model training

Models were fit using only observations of species’ presences. Prior to analysis, data were linearly rescaled to the interval between 0 and 1 to avoid potential problems with numerical stability. Most variables were symmetrically distributed and centred within the sample space, providing good coverage of the data domain (see Figure S1 in the Supplementary material). Therefore, no further transformations were performed. Because our goal was to estimate accuracy and reliability of ecological niche models fitted to observations of presence only, records of species’ absences were excluded from data used for model training but were retained for model testing. Observations of species’ presences were then randomly assigned to one of two subsets for model training (80%) and testing (20%). The final model testing data set was obtained by combining these observations (i.e. 20% of the total) with all records of species absence.

Several environmental variables were highly correlated (see Table S3 in the Supplementary material). Although our procedure did not assume uncorrelated predictors, we considered three different approaches to see how dimensionality and bias might be reduced by eliminating correlated variables. Our baseline, method 1, was to use all nine environmental predictors with no additional pre-processing.

Statistical learning exploits the variability in a set of observations and is often compromised by poorly scaled data. The initial rescaling we performed was expected to resolve problems concerning the stability of the numerical algorithms, but did not address the possibility that the data were clumped, reducing variation for the algorithm to exploit. Motivated by this problem, Tax & Juszczak (2003) suggest reducing the dimensionality of a data set through ‘k-whitening’, by mapping the observed data onto the principal components of the training data. Accordingly, a computational analogue of principal components analysis (Kernel-PCA; Schölkopf & Smola 2001) was estimated and the principal components accounting for a specified fraction of the total variance were retained, rescaling the data to a feature space centred on zero and unit covariance. k-whitening may be thought of as a mapping that relates a full data set to a new, lower-dimensional space, which is retained and used in subsequent analyses. Thus, method 2 comprised constructing a new data set by k-whitening the full data set used in method 1, and then training the support vector machine on the new data set. Accounting for 99% of the total variance, the k-whitened data set resulted in reducing the number of dimensions used in model training from nine to five.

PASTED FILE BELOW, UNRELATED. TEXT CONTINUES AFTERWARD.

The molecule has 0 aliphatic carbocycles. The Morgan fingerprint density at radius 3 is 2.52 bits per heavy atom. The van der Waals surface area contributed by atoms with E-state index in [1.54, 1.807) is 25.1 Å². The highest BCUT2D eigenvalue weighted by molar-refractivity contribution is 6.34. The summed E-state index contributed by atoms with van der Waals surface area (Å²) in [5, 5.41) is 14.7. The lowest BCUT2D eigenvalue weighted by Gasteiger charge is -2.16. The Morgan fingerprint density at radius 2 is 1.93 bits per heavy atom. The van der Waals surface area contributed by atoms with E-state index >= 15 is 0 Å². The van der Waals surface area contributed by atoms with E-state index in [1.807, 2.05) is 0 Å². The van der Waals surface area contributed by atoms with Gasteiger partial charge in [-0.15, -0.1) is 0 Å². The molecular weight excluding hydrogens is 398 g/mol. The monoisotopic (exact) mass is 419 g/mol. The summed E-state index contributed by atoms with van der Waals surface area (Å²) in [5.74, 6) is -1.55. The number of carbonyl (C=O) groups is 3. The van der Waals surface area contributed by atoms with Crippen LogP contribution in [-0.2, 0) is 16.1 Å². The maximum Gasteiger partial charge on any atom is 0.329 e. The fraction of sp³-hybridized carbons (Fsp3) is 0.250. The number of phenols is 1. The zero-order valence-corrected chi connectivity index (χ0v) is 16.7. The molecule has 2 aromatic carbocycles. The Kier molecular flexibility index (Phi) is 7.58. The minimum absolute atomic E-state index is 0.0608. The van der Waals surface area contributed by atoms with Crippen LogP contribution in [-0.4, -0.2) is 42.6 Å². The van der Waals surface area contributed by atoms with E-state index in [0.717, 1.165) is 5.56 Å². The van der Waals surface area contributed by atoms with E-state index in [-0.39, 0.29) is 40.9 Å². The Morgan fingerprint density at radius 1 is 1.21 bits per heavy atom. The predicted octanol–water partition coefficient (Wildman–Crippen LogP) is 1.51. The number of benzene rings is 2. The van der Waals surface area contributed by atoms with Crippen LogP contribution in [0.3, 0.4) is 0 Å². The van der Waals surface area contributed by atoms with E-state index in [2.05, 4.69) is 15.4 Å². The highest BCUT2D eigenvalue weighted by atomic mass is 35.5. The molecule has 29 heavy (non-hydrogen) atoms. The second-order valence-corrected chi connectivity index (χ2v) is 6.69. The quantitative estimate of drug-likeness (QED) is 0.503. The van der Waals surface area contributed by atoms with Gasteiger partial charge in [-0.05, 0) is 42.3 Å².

Finally, we considered whether or not we could reduce dimensionality by simply eliminating variables from the original data set altogether. As all of the variables related to solar radiation were highly correlated, we chose to eliminate all except SRADYY, which was relatively symmetrically distributed over the sample space. We further dropped MIND07 because it was highly correlated with PRECYY. Thus, method 3 consisted of using only the original (non-k-whitened) variables SLOPE, TOPO, SRADYY and PRECYY.

All analyses were conducted in MATLAB 7·0·1 (MathWorks Inc., Natick, MA). For model kernel we used the Gaussian radial basis function (RBF), which is a standard kernel for classification tasks and relies on tuning only one parameter. We optimized the models subject to the target false negative rate of 0·1 using the consistency criterion of Tax & Müller (2004), which minimizes overfitting by increasing the complexity of the model until the cross-validation error on the training data is greater than expected based on random sampling. Specifically, a model was determined to be inconsistent when the estimated false negative rate exceeded the target false negative rate by two standard deviations from the binomial distribution. Analyses were performed using a MATLAB toolbox for statistical pattern recognition (Duin et al. 2004) and the MATLAB Data Description Toolbox (Tax 2005).

model testing